First we need a function to perform the validation routine. If the field fails the validation we need to return an object with a property outlining what type of error happened. If the field passes the validation then return null (for no errors):

function checkUsernameLength(field: Control) {  
  if (field.value.length <= 6) {
    // returning null means the field passes
    // the validity check
    return null;
  } else {
    return { overSixCharacters: true };
  }
}

When creating the Control object for the username field we pass in this function as a routine to use in the validation process. Validators.compose allows us to use multiple validators:

...
this.loginForm = formBuilder.group({  
  username: [ "", Validators.compose([
    checkUsernameLength,
    Validators.required]),
  password: ["", Validators.required]
});
...

Now we can harness the value of the valid property in our username Control object to control how our login form should look like if the user has entered in a username that is not valid:

...
Username:  
<input ngControl="username" type="text">

Password:  
<input ngControl="password" type="password"> 

<button type="submit">Login</button>

<div *ngIf="!username.valid">  
    Please enter a valid username
</div>  
...

If we had multiple validators on our username field, we can specifically pick out the status of each validation check by using the hasErrors function and giving it the custom error property employed in each particular validation routine.

...
<div *ngIf="username.hasError('overSixCharacters')">  
    Username must be fewer than 6 characters!
 </div>
...

Now the user knows what is specifically invalid about their input.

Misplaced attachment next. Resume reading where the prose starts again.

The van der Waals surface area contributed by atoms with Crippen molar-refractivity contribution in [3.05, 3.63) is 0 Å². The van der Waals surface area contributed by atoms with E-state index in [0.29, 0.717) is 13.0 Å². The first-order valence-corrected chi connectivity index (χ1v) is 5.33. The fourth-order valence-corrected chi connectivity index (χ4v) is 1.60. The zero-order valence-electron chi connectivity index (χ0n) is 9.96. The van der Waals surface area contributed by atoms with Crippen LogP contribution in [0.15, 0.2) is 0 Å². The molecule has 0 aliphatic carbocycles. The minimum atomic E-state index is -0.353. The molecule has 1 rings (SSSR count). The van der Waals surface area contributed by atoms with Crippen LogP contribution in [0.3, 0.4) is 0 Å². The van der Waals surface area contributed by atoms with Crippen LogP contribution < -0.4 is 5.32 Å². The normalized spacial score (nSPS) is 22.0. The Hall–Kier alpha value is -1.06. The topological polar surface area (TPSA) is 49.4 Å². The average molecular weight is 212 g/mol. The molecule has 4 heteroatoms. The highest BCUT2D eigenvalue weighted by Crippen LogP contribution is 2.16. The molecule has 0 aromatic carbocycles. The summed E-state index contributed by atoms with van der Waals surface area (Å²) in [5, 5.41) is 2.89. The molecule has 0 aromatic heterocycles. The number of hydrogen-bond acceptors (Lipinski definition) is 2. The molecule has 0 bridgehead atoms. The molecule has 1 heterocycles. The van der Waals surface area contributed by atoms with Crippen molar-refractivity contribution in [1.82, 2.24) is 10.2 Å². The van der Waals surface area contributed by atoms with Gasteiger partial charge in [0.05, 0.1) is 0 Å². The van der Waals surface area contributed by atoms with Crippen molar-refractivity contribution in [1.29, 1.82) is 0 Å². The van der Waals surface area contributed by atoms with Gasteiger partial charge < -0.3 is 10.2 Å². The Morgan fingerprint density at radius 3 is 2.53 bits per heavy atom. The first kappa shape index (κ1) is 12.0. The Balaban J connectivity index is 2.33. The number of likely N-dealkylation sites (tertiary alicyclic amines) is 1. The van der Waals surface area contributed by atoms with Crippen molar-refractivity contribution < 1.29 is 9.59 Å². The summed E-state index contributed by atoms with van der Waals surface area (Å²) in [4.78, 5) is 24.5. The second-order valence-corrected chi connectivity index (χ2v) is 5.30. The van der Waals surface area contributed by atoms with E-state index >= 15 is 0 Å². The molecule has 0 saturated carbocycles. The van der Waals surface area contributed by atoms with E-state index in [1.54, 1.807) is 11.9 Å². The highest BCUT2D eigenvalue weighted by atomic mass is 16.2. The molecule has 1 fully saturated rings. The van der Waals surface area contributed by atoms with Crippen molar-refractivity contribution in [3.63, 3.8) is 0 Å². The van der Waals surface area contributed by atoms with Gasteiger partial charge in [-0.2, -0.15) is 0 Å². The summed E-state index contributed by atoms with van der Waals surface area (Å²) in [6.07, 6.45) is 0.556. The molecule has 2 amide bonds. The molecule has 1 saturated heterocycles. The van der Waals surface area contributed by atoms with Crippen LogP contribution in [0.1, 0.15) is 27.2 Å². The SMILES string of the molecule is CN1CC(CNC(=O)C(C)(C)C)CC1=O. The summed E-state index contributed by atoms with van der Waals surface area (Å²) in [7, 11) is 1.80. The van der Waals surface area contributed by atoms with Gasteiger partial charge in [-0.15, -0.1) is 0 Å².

Validators are really great tools for ensuring the integrity of data coming from the user and controlling how a form should respond to data being incorrect.

Events

Angular 2 also has revamped the event system in forms.

Let's say we wanted our login form to only display the login button once the username and password field are not empty. Angular 2 handles form and field events in a nicely organized and consistent manner by using the Control object.

Each Control object has an EventEmitter which we can use to watch for changes. An EventEmitter returns an Observable, which is a new open standard that Angular 2 uses a lot. We'll expand on Observables later on in this series, but the basic idea behind them for this scenario is that they are like Promises that can send multiple values through a continuous stream.

To use the EventEmitter we reference the Control object for the field we want to listen to. Then we subscribe to the valueChanges event, which will run our callback function every time the username Control object has been changed.

...
this.loginForm = formBuilder.group({  
  username: ["", Validators.compose([
    checkUsernameLength, 
    Validator.required]),
  password: ["", Validators.required]
});

this.usernameField = this.loginForm.controls['username'];  
this.usernameField.valueChanges  
  .subscribe((value: string) => {
    console.log("Username changed: ", value);
  });
...

Ta-da! Now we are subscribed and observing any changes to the data. As outlined earlier, using Observables allows for Angular 2 to narrow its checking routine when looking for application wide changes in data. Here is where the performance boost really kicks in, we can listen to a lot of event changes on a lot of different forms without having our application slow to a crawl!

By using FormBuilder we can construct rich HTML forms for receiving data, and by using Validators and Observables we can manage the state of the data and the integrity. Cool stuff!

Conclusion

With Angular 2's form builder, working with forms is a straightforward experience. Being able to logically group form controls makes working with complex series of input fields a much more manageable problem. Additionally the ability to get granular validation feedback makes creating smart responsive forms a painless endeavour.

More Angular 2 Resources

Blog: The Case for Using Angular 2 on a New Project

Blog: The Case For Migrating Existing Applications To Angular 2

Webinar Recording: Why Redux is the Future of Angular 2.0 and React

Angular 2.0 Strategy - Webinar Series